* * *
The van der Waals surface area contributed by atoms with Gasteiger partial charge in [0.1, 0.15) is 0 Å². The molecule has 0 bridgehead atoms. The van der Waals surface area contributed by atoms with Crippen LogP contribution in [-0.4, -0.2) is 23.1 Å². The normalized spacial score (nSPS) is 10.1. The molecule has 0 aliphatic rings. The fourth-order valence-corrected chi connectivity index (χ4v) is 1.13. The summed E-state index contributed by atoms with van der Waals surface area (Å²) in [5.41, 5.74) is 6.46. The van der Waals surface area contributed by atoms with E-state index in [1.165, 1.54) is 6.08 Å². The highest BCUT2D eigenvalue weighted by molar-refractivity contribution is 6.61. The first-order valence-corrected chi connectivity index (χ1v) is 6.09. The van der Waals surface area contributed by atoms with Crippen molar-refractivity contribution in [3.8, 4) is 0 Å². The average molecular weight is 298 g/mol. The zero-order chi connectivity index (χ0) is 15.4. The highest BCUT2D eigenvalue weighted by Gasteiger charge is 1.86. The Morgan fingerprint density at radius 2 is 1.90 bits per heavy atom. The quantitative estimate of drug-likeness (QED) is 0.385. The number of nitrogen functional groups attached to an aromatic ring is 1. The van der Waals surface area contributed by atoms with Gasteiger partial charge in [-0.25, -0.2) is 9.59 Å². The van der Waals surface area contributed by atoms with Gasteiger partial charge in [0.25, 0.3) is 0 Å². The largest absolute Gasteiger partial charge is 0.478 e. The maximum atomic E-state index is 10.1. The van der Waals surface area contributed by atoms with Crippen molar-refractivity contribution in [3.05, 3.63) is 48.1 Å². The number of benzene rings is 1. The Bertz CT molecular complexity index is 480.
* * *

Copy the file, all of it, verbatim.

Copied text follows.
The van der Waals surface area contributed by atoms with Gasteiger partial charge in [0.1, 0.15) is 0 Å². The molecule has 0 bridgehead atoms. The van der Waals surface area contributed by atoms with Crippen LogP contribution in [-0.4, -0.2) is 23.1 Å². The normalized spacial score (nSPS) is 10.1. The molecule has 0 aliphatic rings. The fourth-order valence-corrected chi connectivity index (χ4v) is 1.13. The summed E-state index contributed by atoms with van der Waals surface area (Å²) in [5.41, 5.74) is 6.46. The van der Waals surface area contributed by atoms with E-state index in [1.165, 1.54) is 6.08 Å². The highest BCUT2D eigenvalue weighted by molar-refractivity contribution is 6.61. The first-order valence-corrected chi connectivity index (χ1v) is 6.09. The van der Waals surface area contributed by atoms with Crippen molar-refractivity contribution in [3.8, 4) is 0 Å². The average molecular weight is 298 g/mol. The zero-order chi connectivity index (χ0) is 15.4. The highest BCUT2D eigenvalue weighted by Gasteiger charge is 1.86. The Morgan fingerprint density at radius 2 is 1.90 bits per heavy atom. The quantitative estimate of drug-likeness (QED) is 0.385. The number of nitrogen functional groups attached to an aromatic ring is 1. The van der Waals surface area contributed by atoms with Gasteiger partial charge in [-0.25, -0.2) is 9.59 Å². The van der Waals surface area contributed by atoms with Gasteiger partial charge in [0.25, 0.3) is 0 Å². The largest absolute Gasteiger partial charge is 0.478 e. The maximum atomic E-state index is 10.1. The van der Waals surface area contributed by atoms with Crippen molar-refractivity contribution in [3.05, 3.63) is 48.1 Å². The number of benzene rings is 1. The Bertz CT molecular complexity index is 480.